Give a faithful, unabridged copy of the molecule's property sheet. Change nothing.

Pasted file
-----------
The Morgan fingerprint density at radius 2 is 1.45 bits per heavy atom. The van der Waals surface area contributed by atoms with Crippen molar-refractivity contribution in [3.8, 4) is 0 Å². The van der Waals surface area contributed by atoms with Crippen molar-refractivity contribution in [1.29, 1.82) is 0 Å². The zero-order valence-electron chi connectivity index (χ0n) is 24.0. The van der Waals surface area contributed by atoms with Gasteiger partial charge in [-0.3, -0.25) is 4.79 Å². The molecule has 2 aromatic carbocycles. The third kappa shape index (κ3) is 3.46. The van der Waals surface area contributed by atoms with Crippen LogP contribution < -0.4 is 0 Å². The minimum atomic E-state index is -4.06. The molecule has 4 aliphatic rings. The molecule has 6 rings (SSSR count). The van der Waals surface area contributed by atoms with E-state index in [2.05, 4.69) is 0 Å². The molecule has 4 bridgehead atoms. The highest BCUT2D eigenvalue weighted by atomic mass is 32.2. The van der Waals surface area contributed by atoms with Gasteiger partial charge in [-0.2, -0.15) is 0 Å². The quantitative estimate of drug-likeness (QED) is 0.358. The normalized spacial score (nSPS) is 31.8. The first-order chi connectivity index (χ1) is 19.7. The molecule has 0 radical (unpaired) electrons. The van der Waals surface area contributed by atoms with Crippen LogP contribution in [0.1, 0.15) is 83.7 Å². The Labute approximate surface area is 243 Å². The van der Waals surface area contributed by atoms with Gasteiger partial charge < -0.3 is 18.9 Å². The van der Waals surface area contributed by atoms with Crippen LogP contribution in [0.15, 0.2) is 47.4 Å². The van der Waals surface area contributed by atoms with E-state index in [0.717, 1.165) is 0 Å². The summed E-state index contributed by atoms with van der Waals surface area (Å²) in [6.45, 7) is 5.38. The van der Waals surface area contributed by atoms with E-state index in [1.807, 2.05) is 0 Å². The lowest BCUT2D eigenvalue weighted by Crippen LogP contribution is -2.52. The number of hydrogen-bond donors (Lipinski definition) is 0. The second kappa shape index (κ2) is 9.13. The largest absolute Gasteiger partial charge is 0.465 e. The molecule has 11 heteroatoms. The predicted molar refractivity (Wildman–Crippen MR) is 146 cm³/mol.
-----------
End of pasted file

The Morgan fingerprint density at radius 2 is 1.45 bits per heavy atom. The van der Waals surface area contributed by atoms with Crippen molar-refractivity contribution in [3.8, 4) is 0 Å². The van der Waals surface area contributed by atoms with Crippen molar-refractivity contribution in [1.29, 1.82) is 0 Å². The zero-order valence-electron chi connectivity index (χ0n) is 24.0. The van der Waals surface area contributed by atoms with Gasteiger partial charge in [-0.3, -0.25) is 4.79 Å². The molecule has 2 aromatic carbocycles. The third kappa shape index (κ3) is 3.46. The van der Waals surface area contributed by atoms with Crippen LogP contribution < -0.4 is 0 Å². The minimum atomic E-state index is -4.06. The molecule has 4 aliphatic rings. The molecule has 6 rings (SSSR count). The van der Waals surface area contributed by atoms with E-state index in [2.05, 4.69) is 0 Å². The molecule has 4 bridgehead atoms. The highest BCUT2D eigenvalue weighted by atomic mass is 32.2. The van der Waals surface area contributed by atoms with Gasteiger partial charge in [-0.2, -0.15) is 0 Å². The quantitative estimate of drug-likeness (QED) is 0.358. The normalized spacial score (nSPS) is 31.8. The first-order chi connectivity index (χ1) is 19.7. The molecule has 0 radical (unpaired) electrons. The van der Waals surface area contributed by atoms with Crippen LogP contribution in [0.1, 0.15) is 83.7 Å². The Labute approximate surface area is 243 Å². The van der Waals surface area contributed by atoms with Gasteiger partial charge < -0.3 is 18.9 Å². The van der Waals surface area contributed by atoms with Crippen LogP contribution in [0.15, 0.2) is 47.4 Å². The van der Waals surface area contributed by atoms with E-state index in [0.717, 1.165) is 0 Å². The summed E-state index contributed by atoms with van der Waals surface area (Å²) in [6.45, 7) is 5.38. The van der Waals surface area contributed by atoms with E-state index in [1.807, 2.05) is 0 Å². The lowest BCUT2D eigenvalue weighted by Crippen LogP contribution is -2.52. The number of hydrogen-bond donors (Lipinski definition) is 0. The second kappa shape index (κ2) is 9.13. The largest absolute Gasteiger partial charge is 0.465 e. The molecule has 11 heteroatoms. The predicted molar refractivity (Wildman–Crippen MR) is 146 cm³/mol.